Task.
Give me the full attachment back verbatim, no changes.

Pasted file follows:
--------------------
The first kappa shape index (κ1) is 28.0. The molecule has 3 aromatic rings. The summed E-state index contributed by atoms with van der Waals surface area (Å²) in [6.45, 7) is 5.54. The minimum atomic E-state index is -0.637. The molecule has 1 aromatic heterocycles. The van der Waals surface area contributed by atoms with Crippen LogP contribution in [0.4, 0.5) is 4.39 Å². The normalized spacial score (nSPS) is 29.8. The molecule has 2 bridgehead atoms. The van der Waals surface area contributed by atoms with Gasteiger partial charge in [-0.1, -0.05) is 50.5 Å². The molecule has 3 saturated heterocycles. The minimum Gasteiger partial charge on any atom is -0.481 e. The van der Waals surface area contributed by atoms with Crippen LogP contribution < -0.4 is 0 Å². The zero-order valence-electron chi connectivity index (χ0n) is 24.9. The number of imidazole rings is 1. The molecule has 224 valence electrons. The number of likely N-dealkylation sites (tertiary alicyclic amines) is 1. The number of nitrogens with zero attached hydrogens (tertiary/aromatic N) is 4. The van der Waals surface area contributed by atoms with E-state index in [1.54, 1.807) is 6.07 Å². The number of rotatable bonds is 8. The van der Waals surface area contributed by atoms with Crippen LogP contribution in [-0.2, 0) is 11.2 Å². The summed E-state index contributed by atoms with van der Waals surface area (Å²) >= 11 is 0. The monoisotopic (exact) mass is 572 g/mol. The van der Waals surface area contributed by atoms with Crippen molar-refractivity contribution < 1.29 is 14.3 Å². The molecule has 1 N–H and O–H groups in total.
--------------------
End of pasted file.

The first kappa shape index (κ1) is 28.0. The molecule has 3 aromatic rings. The summed E-state index contributed by atoms with van der Waals surface area (Å²) in [6.45, 7) is 5.54. The minimum atomic E-state index is -0.637. The molecule has 1 aromatic heterocycles. The van der Waals surface area contributed by atoms with Crippen LogP contribution in [0.4, 0.5) is 4.39 Å². The normalized spacial score (nSPS) is 29.8. The molecule has 2 bridgehead atoms. The van der Waals surface area contributed by atoms with Gasteiger partial charge in [-0.1, -0.05) is 50.5 Å². The molecule has 3 saturated heterocycles. The minimum Gasteiger partial charge on any atom is -0.481 e. The van der Waals surface area contributed by atoms with Crippen LogP contribution < -0.4 is 0 Å². The zero-order valence-electron chi connectivity index (χ0n) is 24.9. The number of imidazole rings is 1. The molecule has 224 valence electrons. The number of likely N-dealkylation sites (tertiary alicyclic amines) is 1. The number of nitrogens with zero attached hydrogens (tertiary/aromatic N) is 4. The van der Waals surface area contributed by atoms with E-state index in [1.54, 1.807) is 6.07 Å². The number of rotatable bonds is 8. The van der Waals surface area contributed by atoms with Crippen LogP contribution in [-0.2, 0) is 11.2 Å². The summed E-state index contributed by atoms with van der Waals surface area (Å²) >= 11 is 0. The monoisotopic (exact) mass is 572 g/mol. The van der Waals surface area contributed by atoms with Crippen molar-refractivity contribution < 1.29 is 14.3 Å². The molecule has 1 N–H and O–H groups in total.